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Summer Visit - 2014 - HG-WELS

The summer visit to Caltech is 3-4 days long and is the only time during the year of work when all the participants on the team come together in person to work intensively on the data. Generally, each educator may bring up to two students to the summer visit that are paid for by NITARP, and they may raise funds to bring two more. The teams work at Caltech; the summer visit typically includes a half-day tour of JPL, which is a favorite site for group photos. Reload to see a different set of quotes.

The HG-WELS team came to visit in July 2014. The core team educators attended, plus 10 students.

 


Quotes

  • I am surprised with where our analysis has brought us thus far. I know the results are going a very different direction than expected, but I think that's awesome and it's a cool feeling knowing we have already begun to find results that potentially debunk former ones—not bad for a few students and teachers!
  • Most astronomy activities I’ve seen in workshops or online involve analyzing canned data where the results are already known. This might help teach students the process, but real astronomy (or any science) needs to analyze new data or existing data in ways not done before. The process is messy, the data confused or cloudy, the results uncertain, and sometimes you find out nothing you hoped to find. That’s real science. It’s using authentic, raw data to answer questions and draw conclusions. It can be frustrating but it’s also exhilarating. This visit was as I thought it would be – using tools to look at large amounts of data, trying to sort out what it all means, and not always getting what we’d hoped. The conclusion of my students was that they could actually do this sort of work successfully and be real scientists. It de-mystified the process, and I think improved their attitudes toward science research.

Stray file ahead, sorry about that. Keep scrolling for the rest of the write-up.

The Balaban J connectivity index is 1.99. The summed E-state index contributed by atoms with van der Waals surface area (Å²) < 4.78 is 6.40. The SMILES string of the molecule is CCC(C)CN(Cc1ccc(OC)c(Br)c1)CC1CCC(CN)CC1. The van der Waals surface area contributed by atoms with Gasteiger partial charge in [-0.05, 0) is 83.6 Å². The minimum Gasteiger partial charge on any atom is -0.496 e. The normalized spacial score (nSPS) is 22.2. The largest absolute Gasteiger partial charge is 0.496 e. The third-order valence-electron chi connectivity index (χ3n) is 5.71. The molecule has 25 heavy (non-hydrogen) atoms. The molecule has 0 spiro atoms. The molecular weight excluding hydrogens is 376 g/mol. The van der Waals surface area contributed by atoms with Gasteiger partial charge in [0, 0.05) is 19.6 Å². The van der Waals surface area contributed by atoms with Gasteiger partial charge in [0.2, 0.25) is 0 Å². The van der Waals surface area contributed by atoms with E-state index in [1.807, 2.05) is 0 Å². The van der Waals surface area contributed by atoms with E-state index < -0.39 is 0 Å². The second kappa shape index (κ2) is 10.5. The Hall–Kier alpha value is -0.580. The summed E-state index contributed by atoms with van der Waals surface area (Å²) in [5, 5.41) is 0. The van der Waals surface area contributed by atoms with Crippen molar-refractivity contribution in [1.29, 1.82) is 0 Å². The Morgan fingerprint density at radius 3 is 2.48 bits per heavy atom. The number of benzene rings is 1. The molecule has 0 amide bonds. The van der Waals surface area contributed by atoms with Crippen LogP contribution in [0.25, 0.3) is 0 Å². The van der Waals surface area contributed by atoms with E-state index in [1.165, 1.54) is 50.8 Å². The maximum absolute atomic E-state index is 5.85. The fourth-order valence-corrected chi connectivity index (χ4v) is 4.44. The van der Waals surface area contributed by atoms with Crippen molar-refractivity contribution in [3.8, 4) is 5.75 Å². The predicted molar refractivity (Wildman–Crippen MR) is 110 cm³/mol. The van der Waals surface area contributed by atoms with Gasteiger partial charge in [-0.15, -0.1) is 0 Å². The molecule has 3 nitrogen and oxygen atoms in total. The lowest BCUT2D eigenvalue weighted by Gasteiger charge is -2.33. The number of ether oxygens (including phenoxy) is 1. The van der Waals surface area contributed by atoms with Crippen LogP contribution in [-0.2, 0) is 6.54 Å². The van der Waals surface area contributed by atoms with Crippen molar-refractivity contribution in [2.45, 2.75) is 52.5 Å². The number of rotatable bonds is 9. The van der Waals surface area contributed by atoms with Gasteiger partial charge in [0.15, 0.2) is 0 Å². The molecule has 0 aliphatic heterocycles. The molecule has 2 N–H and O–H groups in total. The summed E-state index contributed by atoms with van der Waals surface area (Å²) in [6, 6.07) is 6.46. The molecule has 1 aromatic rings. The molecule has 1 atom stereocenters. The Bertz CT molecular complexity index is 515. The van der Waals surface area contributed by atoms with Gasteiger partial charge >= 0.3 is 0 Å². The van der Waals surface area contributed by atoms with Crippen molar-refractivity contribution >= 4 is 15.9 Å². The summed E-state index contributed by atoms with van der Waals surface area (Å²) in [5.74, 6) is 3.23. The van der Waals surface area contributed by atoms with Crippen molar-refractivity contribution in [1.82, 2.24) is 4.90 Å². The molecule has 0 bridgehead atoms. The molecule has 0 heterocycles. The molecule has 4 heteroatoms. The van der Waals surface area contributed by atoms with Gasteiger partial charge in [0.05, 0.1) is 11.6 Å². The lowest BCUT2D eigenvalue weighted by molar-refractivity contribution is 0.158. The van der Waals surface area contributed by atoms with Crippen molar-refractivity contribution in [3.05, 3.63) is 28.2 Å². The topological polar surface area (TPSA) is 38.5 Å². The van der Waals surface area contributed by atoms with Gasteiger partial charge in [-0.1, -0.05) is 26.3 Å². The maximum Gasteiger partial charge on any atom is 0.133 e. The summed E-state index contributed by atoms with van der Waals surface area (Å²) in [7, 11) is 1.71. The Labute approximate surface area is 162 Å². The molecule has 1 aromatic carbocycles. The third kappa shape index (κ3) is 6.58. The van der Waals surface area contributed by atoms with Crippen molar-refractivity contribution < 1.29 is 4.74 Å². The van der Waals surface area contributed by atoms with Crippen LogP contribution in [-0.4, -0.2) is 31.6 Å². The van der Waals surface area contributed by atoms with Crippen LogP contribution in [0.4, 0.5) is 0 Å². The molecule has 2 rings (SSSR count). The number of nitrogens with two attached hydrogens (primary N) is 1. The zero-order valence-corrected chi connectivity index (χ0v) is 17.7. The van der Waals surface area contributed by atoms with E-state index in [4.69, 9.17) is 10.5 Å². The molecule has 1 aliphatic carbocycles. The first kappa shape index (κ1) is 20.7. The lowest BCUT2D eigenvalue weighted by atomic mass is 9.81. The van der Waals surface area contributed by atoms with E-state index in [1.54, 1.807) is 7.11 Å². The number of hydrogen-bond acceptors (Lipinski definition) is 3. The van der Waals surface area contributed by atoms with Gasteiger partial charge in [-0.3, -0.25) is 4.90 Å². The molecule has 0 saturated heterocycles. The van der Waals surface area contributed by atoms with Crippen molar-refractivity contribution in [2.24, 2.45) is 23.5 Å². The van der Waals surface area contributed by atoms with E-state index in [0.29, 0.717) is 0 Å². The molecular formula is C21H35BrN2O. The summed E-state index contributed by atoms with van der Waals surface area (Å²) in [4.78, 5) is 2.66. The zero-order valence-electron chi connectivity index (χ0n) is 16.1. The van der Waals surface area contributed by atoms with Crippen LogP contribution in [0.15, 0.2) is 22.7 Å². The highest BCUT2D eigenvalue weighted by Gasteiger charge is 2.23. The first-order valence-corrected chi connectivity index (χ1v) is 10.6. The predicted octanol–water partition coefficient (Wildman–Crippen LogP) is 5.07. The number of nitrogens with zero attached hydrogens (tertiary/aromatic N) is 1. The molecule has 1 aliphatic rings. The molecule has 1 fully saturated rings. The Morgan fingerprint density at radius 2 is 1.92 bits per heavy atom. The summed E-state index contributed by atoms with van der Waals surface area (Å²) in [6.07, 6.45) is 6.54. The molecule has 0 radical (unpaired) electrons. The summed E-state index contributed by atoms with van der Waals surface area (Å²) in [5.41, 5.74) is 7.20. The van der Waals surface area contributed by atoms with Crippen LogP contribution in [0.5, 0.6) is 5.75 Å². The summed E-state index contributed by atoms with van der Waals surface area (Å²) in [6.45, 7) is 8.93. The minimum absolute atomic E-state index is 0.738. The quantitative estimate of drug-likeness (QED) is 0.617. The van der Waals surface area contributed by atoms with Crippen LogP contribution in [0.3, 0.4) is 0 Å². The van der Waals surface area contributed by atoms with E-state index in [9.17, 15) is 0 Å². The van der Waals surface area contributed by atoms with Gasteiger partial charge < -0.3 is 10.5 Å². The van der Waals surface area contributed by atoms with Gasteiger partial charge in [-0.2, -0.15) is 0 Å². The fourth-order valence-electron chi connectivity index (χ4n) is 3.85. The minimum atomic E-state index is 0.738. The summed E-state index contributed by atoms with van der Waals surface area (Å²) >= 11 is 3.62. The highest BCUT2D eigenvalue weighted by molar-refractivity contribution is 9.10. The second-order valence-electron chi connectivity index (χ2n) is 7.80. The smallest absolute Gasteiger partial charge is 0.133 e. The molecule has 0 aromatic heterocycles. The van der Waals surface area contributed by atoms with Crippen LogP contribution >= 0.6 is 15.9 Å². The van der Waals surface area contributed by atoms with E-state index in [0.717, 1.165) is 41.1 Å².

• [student:] One quality you need [to be an astronomer] is you need to know the numbers/stuff. Also, you must be perseverant. There will be lots of dead-ends where you cannot explain something, and you will need a different approach to discover something new.
  • [student: Real astronomy is] Making charts, sifting through data... that is what they really do! (Although I didn’t know it would be this hardcore... I’m beat!) And snacks, snacks are always a part of scientific research!
  • I am surprised with where our analysis has brought us thus far. I know the results are going a very different direction than expected, but I think that's awesome and it's a cool feeling knowing we have already begun to find results that potentially debunk former ones—not bad for a few students and teachers!

Summer Visit - 2014 - HG-WELS